In order to improve valve coaptation, we add a suture annuloplasty for an annular diameter >25 mm. Pulling the graft upwards will ensure the base of the repaired root is easily visible. A double-armed polytetrafluoroethylene (PTFE, Gore-Tex CV-0; WL Gore and Associates, Munich, Germany) suture is placed through septal tissue outside the left/right commissure. Posteriorly, the needle is passed through the bulging tissue at the nadir of the replaced left sinus (Figure 8A) and then through the tissue at the base of the noncoronary sinus. The anterior arm is passed through the tissue at the nadir of the right sinus and passed outside the right/noncoronary commissure (Figure 8B), avoiding interference with the membranous septum. It is then also passed through the tissue at the base of the noncoronary sinus.
The graft is shortened (usually 2 to 3 cm above the commissures with the graft stretched) and a Hegar dilator placed across the aortic valve. We choose the Hegar dilator according to BSA and gH of the cusp. For a gH of 20 mm, a 25 mm Hegar is chosen for a BSA >2 m2, 23 mm for smaller patients. If gH is less than 20 mm, the Hegar size will be reduced by 2 mm. The PTFE suture is then tied firmly around the Hegar dilator. A hemoclip placed on the PTFE suture helps to secure the knot (Figure 9).
Valve assessment and repair
In assessing aortic valve form, one must consider the physiologic and pressurized conditions with the valve pushed downward and the commissures outward. In order to mimic this, the commissures are best pulled outward and upward using the long ends of the sinus sutures as stay sutures. Care must be taken to maintain the native commissural orientation and equal tension on the three sutures.
Visual inspection controls whether all free margins are at identical level. In addition, eH is measured on all three cusps with a caliper (Fehling Instruments, Karlstein, Germany) (Figure 10). Normal eH is 9 to 10 mm or 45% to 50% of gH. If the margins are not at identical level, the measurement helps in distinguishing between cusp restriction (eH too high) and prolapse (eH too low). Cusp prolapse can easily be corrected by central plication of the free margin (5-0 or 6-0 polypropylene) to shorten the margin (Figure 11A). This is done on all cusps until eH is 9 mm and the free margins are at identical height. Cusp restriction is corrected by reducing intercommissural distance of the respective cusp. This can easily be done by plicating the graft between the commissures of the respective cusp (Figure 11B).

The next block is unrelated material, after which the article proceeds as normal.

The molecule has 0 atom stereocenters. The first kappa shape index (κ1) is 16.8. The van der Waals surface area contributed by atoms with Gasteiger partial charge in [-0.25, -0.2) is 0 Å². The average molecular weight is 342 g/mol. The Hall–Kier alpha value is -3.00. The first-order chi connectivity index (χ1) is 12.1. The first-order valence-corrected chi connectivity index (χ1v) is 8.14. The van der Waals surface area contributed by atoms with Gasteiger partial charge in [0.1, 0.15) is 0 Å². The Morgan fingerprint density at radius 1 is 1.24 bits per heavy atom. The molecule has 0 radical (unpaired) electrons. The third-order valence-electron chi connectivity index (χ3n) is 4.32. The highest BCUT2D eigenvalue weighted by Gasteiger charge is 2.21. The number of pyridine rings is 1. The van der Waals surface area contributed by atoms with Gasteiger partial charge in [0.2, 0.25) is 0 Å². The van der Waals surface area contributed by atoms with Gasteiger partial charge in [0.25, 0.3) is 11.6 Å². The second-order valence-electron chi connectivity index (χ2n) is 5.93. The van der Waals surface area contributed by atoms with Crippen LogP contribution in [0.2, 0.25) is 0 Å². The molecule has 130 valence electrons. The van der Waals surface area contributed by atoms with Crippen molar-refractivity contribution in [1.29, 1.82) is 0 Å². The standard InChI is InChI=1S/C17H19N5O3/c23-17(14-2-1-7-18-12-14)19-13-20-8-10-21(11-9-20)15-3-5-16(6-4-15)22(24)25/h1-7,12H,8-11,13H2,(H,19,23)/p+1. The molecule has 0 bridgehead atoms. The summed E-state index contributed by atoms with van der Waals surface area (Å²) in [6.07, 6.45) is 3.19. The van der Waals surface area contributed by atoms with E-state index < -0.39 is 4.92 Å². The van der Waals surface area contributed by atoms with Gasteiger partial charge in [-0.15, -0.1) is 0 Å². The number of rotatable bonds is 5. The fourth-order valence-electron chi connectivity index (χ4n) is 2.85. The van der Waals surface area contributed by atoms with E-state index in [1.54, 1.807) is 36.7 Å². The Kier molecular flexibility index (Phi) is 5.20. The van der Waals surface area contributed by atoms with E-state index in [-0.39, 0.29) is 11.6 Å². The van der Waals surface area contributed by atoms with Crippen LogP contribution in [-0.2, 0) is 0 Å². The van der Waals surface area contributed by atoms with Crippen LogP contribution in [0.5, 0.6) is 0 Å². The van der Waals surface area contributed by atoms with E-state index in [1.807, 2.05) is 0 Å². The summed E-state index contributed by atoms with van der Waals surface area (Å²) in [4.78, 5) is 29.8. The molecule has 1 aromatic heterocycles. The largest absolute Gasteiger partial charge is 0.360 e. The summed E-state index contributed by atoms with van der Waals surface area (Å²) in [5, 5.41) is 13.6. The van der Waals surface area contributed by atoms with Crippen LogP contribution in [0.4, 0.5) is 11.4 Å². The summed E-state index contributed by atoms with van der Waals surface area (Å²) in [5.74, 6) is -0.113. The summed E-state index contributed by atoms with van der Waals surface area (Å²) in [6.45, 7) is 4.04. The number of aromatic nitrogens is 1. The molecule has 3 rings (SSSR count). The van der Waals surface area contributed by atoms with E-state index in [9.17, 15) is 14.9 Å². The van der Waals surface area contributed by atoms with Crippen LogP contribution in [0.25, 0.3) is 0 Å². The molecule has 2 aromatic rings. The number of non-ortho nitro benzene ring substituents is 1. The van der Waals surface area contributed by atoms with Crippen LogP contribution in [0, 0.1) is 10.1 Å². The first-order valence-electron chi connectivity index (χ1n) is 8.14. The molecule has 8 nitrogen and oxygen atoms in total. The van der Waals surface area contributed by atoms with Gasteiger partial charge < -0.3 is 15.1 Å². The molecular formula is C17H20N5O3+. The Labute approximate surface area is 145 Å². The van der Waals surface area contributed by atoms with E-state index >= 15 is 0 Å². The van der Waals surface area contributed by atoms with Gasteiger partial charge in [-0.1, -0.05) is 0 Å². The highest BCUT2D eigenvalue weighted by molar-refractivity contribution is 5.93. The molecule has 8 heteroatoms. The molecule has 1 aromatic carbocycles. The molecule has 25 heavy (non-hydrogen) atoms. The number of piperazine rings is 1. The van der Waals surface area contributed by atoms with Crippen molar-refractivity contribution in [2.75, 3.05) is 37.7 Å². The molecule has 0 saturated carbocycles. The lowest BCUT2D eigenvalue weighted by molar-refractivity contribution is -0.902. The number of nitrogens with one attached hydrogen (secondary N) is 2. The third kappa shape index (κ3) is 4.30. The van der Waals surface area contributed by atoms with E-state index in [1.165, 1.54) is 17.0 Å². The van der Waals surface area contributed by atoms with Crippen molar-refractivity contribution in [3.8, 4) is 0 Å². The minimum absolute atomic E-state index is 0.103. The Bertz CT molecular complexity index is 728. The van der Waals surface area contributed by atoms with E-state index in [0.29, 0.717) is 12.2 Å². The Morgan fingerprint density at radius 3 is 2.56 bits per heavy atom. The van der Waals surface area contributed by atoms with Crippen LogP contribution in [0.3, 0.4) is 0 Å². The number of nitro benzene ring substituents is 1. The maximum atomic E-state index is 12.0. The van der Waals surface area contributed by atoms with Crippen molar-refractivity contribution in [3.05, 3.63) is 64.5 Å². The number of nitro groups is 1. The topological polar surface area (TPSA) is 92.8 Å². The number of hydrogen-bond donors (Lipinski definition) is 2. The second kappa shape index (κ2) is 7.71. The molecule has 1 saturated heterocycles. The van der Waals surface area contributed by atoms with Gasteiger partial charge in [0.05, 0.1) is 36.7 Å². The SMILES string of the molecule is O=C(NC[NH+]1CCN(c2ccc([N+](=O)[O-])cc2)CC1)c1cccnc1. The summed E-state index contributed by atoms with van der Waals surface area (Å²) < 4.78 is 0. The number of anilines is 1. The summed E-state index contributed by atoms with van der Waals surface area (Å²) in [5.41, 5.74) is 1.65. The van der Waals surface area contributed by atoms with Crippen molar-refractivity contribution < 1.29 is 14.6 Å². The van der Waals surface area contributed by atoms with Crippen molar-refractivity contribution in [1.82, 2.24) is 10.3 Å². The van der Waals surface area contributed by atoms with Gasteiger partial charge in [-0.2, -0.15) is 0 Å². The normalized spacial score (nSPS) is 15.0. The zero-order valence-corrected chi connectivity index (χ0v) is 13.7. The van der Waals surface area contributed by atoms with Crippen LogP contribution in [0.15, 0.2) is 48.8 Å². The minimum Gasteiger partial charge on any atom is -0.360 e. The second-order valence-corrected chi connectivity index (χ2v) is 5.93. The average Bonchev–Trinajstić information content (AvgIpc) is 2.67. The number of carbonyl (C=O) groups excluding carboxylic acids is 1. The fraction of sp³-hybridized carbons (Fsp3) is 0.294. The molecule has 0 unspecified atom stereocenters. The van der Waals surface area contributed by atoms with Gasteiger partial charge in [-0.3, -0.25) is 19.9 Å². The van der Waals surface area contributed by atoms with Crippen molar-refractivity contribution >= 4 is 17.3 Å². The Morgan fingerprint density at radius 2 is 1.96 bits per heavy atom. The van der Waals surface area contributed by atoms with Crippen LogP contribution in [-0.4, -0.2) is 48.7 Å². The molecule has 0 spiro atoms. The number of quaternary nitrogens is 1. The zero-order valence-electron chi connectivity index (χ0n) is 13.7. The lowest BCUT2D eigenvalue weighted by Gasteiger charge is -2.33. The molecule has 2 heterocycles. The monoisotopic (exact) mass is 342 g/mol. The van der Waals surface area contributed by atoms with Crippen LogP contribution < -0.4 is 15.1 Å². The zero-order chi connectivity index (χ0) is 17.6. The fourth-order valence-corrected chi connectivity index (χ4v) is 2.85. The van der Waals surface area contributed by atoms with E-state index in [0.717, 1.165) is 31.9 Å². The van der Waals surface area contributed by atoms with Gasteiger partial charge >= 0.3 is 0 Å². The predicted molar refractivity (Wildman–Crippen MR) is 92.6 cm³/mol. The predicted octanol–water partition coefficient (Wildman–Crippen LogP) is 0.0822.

Once the aortic valve has adequate configuration, the coronary buttons are implanted into the graft (5-0 polypropylene). We usually begin with the right coronary ostium (Figure 12). Double bites of the redundant aortic button facilitate hemostasis. The left coronary ostium is implanted in identical fashion.
Graft length is estimated, avoiding excessive length. If the graft is long, it is shortened. If it does not reach the distal ascending aorta, a second segment of graft is added. The distal aortic anastomosis is performed with 4-0 polypropylene suture. The heart is de-aired and coronary circulation resumed. The aortic valve is now assessed by TEE. In the first few minutes of reperfusion any residual regurgitant jet will be larger than at the end of the procedure; this is the “hardest test phase” for echocardiographic control. If a residual leak (AR > grade I) is observed—particularly if eccentric—operative revision and repair of residual cusp pathology must be considered.